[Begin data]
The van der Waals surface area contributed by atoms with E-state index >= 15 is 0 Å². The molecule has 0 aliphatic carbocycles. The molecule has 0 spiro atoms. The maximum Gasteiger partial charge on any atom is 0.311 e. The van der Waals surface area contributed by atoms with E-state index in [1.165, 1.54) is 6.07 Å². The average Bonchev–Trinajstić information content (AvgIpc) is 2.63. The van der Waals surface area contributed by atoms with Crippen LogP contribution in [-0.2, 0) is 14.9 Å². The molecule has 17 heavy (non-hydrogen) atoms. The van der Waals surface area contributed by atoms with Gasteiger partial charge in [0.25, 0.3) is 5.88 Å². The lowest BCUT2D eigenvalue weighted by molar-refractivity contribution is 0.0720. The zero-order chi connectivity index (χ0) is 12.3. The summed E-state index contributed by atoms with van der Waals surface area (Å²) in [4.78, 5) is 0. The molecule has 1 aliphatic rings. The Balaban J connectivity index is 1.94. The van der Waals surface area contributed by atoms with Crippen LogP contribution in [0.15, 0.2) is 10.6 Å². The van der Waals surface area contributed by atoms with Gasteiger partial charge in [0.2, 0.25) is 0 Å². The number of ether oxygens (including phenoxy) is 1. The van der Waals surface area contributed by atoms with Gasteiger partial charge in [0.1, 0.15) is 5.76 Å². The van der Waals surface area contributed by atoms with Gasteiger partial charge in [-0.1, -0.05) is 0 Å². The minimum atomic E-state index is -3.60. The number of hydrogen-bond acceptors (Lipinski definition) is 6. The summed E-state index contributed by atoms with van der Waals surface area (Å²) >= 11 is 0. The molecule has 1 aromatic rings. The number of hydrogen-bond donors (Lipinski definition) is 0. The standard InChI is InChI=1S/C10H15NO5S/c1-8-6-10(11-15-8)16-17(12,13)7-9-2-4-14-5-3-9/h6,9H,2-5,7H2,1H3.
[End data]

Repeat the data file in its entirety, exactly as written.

The van der Waals surface area contributed by atoms with E-state index >= 15 is 0 Å². The molecule has 0 aliphatic carbocycles. The molecule has 0 spiro atoms. The maximum Gasteiger partial charge on any atom is 0.311 e. The van der Waals surface area contributed by atoms with E-state index in [1.165, 1.54) is 6.07 Å². The average Bonchev–Trinajstić information content (AvgIpc) is 2.63. The van der Waals surface area contributed by atoms with Crippen LogP contribution in [-0.2, 0) is 14.9 Å². The molecule has 17 heavy (non-hydrogen) atoms. The van der Waals surface area contributed by atoms with Gasteiger partial charge in [0.25, 0.3) is 5.88 Å². The lowest BCUT2D eigenvalue weighted by molar-refractivity contribution is 0.0720. The zero-order chi connectivity index (χ0) is 12.3. The summed E-state index contributed by atoms with van der Waals surface area (Å²) in [4.78, 5) is 0. The molecule has 1 aliphatic rings. The Balaban J connectivity index is 1.94. The van der Waals surface area contributed by atoms with Crippen LogP contribution in [0.15, 0.2) is 10.6 Å². The van der Waals surface area contributed by atoms with Gasteiger partial charge in [0.2, 0.25) is 0 Å². The number of ether oxygens (including phenoxy) is 1. The van der Waals surface area contributed by atoms with Gasteiger partial charge in [0.1, 0.15) is 5.76 Å². The van der Waals surface area contributed by atoms with Gasteiger partial charge in [-0.1, -0.05) is 0 Å². The minimum atomic E-state index is -3.60. The number of hydrogen-bond acceptors (Lipinski definition) is 6. The summed E-state index contributed by atoms with van der Waals surface area (Å²) >= 11 is 0. The molecule has 1 aromatic rings. The number of hydrogen-bond donors (Lipinski definition) is 0. The standard InChI is InChI=1S/C10H15NO5S/c1-8-6-10(11-15-8)16-17(12,13)7-9-2-4-14-5-3-9/h6,9H,2-5,7H2,1H3.